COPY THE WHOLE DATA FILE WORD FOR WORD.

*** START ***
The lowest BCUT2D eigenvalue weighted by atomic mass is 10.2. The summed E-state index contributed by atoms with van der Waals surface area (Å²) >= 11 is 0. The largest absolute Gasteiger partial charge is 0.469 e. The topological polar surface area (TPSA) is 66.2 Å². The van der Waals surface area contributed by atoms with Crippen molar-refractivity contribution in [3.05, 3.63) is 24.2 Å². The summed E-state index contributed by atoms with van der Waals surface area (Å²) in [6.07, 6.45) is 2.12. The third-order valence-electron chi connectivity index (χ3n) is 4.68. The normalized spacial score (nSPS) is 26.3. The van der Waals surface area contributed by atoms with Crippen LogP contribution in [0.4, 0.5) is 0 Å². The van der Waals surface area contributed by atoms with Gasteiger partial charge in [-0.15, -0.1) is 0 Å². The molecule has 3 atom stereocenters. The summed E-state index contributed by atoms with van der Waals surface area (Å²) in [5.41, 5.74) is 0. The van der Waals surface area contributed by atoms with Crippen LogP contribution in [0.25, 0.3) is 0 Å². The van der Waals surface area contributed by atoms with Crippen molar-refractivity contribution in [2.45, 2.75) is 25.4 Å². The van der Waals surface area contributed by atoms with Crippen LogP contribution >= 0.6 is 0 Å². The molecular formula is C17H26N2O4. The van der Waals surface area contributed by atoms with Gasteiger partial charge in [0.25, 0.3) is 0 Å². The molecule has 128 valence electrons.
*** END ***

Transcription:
The lowest BCUT2D eigenvalue weighted by atomic mass is 10.2. The summed E-state index contributed by atoms with van der Waals surface area (Å²) >= 11 is 0. The largest absolute Gasteiger partial charge is 0.469 e. The topological polar surface area (TPSA) is 66.2 Å². The van der Waals surface area contributed by atoms with Crippen molar-refractivity contribution in [3.05, 3.63) is 24.2 Å². The summed E-state index contributed by atoms with van der Waals surface area (Å²) in [6.07, 6.45) is 2.12. The third-order valence-electron chi connectivity index (χ3n) is 4.68. The normalized spacial score (nSPS) is 26.3. The van der Waals surface area contributed by atoms with Crippen LogP contribution in [0.4, 0.5) is 0 Å². The van der Waals surface area contributed by atoms with Gasteiger partial charge in [-0.15, -0.1) is 0 Å². The molecule has 3 atom stereocenters. The summed E-state index contributed by atoms with van der Waals surface area (Å²) in [5.41, 5.74) is 0. The van der Waals surface area contributed by atoms with Crippen LogP contribution in [0.25, 0.3) is 0 Å². The van der Waals surface area contributed by atoms with Crippen molar-refractivity contribution in [2.45, 2.75) is 25.4 Å². The van der Waals surface area contributed by atoms with Crippen LogP contribution >= 0.6 is 0 Å². The molecular formula is C17H26N2O4. The van der Waals surface area contributed by atoms with Gasteiger partial charge in [0.25, 0.3) is 0 Å². The molecule has 128 valence electrons.